You Really Can Retire Well

My article last week about picking pineapples in Hawaii generated quite a few positive responses from readers wanting more details. One response however, questioned my assertion that the "millionaire club" was open to everyone. They explained that there are some people who are just not capable of earning enough to make a financially sound retirement an achievable goal.

My thoughts turned to one of my most special Idaho clients. I will try and share his story, while making some slight alterations to protect his identity. I will call him Mark. Mark came to me about 12 years ago. Actually he was brought to me by a concerned member of his family who was hoping that I might be able to give Mark some good financial advice.

I should explain that Mark has a physical disability that greatly limits the type of work he can do. As such, he is left to make his living doing tasks that most of us would prefer not to do, and working at jobs that pay very close to a minimum wage. His income level forces him to spend his money very carefully.

After my initial meeting with Mark, I recommended a systemic schedule of setting aside a portion of his paycheck on a regular basis. There wasn't a lot of money to work with, so we did what we could. Mark accepted the assignment and faithfully sent in monthly payments to his account. As the years went by I helped Mark invest his small savings into various markets that were appropriate to his situation.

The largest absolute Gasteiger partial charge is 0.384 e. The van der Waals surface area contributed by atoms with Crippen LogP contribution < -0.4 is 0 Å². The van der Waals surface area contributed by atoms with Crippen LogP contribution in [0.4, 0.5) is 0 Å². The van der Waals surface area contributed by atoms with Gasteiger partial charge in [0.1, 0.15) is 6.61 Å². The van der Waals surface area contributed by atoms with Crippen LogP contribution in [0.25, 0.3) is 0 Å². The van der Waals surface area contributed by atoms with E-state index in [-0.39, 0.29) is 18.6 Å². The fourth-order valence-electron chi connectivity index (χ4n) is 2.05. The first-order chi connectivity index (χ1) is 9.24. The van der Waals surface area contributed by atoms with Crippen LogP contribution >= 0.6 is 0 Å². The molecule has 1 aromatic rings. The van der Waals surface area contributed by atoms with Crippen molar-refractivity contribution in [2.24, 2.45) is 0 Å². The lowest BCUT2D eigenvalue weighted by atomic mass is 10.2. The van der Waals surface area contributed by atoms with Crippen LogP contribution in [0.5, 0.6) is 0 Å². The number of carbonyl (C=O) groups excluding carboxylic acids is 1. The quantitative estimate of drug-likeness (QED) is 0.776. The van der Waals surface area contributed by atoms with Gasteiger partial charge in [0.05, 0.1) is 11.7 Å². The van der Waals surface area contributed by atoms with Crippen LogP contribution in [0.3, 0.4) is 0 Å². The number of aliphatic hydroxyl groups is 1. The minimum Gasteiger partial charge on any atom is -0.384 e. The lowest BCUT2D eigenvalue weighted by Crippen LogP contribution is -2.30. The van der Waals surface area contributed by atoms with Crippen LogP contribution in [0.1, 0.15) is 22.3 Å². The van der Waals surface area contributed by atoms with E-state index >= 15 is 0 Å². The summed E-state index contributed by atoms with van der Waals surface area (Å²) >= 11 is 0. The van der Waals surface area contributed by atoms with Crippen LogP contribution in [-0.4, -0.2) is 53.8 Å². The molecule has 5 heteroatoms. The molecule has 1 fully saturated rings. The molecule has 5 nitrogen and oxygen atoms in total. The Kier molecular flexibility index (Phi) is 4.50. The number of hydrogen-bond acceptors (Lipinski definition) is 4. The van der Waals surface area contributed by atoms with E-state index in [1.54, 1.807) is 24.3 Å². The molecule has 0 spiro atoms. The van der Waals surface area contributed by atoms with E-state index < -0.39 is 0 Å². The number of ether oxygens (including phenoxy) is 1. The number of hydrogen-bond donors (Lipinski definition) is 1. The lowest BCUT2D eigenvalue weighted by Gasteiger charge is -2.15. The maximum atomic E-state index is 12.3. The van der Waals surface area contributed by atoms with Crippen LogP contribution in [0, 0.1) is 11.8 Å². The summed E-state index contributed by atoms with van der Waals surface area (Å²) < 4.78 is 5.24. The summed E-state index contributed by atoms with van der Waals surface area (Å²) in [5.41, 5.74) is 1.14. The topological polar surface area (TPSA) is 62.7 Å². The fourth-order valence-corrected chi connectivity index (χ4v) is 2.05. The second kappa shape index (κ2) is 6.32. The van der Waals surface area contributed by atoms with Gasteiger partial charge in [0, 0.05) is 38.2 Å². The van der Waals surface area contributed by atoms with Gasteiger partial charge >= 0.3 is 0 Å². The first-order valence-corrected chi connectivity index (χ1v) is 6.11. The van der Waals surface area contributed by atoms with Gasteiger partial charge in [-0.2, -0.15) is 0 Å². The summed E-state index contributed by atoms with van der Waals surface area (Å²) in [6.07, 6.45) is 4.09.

Recently, while doing an annual review with Mark I announced that I had good news for him. I told him that his account had reached a new milestone, surpassing $150,000. That was an amazing feat for someone at his young age, and especially for someone living on such a small income.

I went on to explain to Mark that since he has about 25 years before full retirement, if he continues his regular contributions I fully expect him to reach a million dollars by the time he retires. When he does he will become one more proof that being financially sound and retiring well, has very little to do with how much you make in your life, and everything to do with how well you manage what you have. Mark is not alone as I have the opportunity to work with several others in similar situations. They have one thing in common - discipline.

It is a tragedy that so many Americans depend almost entirely on Social Security for their retirement. I understand that events can occur that are beyond our control. But for the vast majority of Americans, I stand by my belief that a financially sound retirement is available to anyone willing to spend the time and discipline to obtain it. For the rising generation, they may have no other choice.